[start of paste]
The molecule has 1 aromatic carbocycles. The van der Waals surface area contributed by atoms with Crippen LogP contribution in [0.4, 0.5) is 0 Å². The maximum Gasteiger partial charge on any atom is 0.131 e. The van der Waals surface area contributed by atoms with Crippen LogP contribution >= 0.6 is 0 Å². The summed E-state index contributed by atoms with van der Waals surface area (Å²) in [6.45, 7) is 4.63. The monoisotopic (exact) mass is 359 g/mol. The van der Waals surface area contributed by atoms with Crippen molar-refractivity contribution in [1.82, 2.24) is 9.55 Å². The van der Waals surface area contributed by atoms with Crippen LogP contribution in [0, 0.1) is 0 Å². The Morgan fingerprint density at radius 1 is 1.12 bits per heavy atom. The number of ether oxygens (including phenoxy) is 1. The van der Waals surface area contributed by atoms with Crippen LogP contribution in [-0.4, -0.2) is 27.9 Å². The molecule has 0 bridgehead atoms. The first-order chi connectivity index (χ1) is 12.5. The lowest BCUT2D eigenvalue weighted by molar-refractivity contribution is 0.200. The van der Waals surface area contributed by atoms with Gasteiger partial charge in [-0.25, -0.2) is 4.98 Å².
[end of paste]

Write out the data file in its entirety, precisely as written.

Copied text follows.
The molecule has 1 aromatic carbocycles. The van der Waals surface area contributed by atoms with Crippen LogP contribution in [0.4, 0.5) is 0 Å². The maximum Gasteiger partial charge on any atom is 0.131 e. The van der Waals surface area contributed by atoms with Crippen LogP contribution >= 0.6 is 0 Å². The summed E-state index contributed by atoms with van der Waals surface area (Å²) in [6.45, 7) is 4.63. The monoisotopic (exact) mass is 359 g/mol. The van der Waals surface area contributed by atoms with Crippen molar-refractivity contribution in [1.82, 2.24) is 9.55 Å². The van der Waals surface area contributed by atoms with Crippen LogP contribution in [0, 0.1) is 0 Å². The Morgan fingerprint density at radius 1 is 1.12 bits per heavy atom. The number of ether oxygens (including phenoxy) is 1. The van der Waals surface area contributed by atoms with Crippen LogP contribution in [-0.4, -0.2) is 27.9 Å². The molecule has 0 bridgehead atoms. The first-order chi connectivity index (χ1) is 12.5. The lowest BCUT2D eigenvalue weighted by molar-refractivity contribution is 0.200. The van der Waals surface area contributed by atoms with Gasteiger partial charge in [-0.25, -0.2) is 4.98 Å².